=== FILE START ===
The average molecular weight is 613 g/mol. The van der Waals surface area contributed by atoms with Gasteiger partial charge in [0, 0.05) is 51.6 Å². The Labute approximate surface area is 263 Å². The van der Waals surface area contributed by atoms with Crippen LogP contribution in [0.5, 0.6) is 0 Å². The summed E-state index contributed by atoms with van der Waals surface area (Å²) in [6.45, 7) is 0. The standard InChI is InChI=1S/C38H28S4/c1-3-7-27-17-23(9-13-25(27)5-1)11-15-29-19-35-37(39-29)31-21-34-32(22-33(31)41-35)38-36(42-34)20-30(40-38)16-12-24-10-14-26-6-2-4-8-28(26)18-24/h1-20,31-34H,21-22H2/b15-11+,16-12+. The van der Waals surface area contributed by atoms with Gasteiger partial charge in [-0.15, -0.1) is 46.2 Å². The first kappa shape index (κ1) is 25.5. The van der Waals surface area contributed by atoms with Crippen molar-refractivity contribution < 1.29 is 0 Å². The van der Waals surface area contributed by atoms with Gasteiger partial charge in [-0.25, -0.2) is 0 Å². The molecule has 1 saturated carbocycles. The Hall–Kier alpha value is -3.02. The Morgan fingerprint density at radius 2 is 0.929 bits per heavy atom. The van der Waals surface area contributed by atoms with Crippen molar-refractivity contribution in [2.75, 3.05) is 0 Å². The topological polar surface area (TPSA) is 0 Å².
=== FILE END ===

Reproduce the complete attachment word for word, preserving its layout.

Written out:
The average molecular weight is 613 g/mol. The van der Waals surface area contributed by atoms with Gasteiger partial charge in [0, 0.05) is 51.6 Å². The Labute approximate surface area is 263 Å². The van der Waals surface area contributed by atoms with Crippen LogP contribution in [0.5, 0.6) is 0 Å². The summed E-state index contributed by atoms with van der Waals surface area (Å²) in [6.45, 7) is 0. The standard InChI is InChI=1S/C38H28S4/c1-3-7-27-17-23(9-13-25(27)5-1)11-15-29-19-35-37(39-29)31-21-34-32(22-33(31)41-35)38-36(42-34)20-30(40-38)16-12-24-10-14-26-6-2-4-8-28(26)18-24/h1-20,31-34H,21-22H2/b15-11+,16-12+. The van der Waals surface area contributed by atoms with Gasteiger partial charge in [-0.15, -0.1) is 46.2 Å². The first kappa shape index (κ1) is 25.5. The van der Waals surface area contributed by atoms with Crippen molar-refractivity contribution < 1.29 is 0 Å². The van der Waals surface area contributed by atoms with Gasteiger partial charge in [-0.25, -0.2) is 0 Å². The molecule has 1 saturated carbocycles. The Hall–Kier alpha value is -3.02. The Morgan fingerprint density at radius 2 is 0.929 bits per heavy atom. The van der Waals surface area contributed by atoms with Crippen molar-refractivity contribution in [2.75, 3.05) is 0 Å². The topological polar surface area (TPSA) is 0 Å².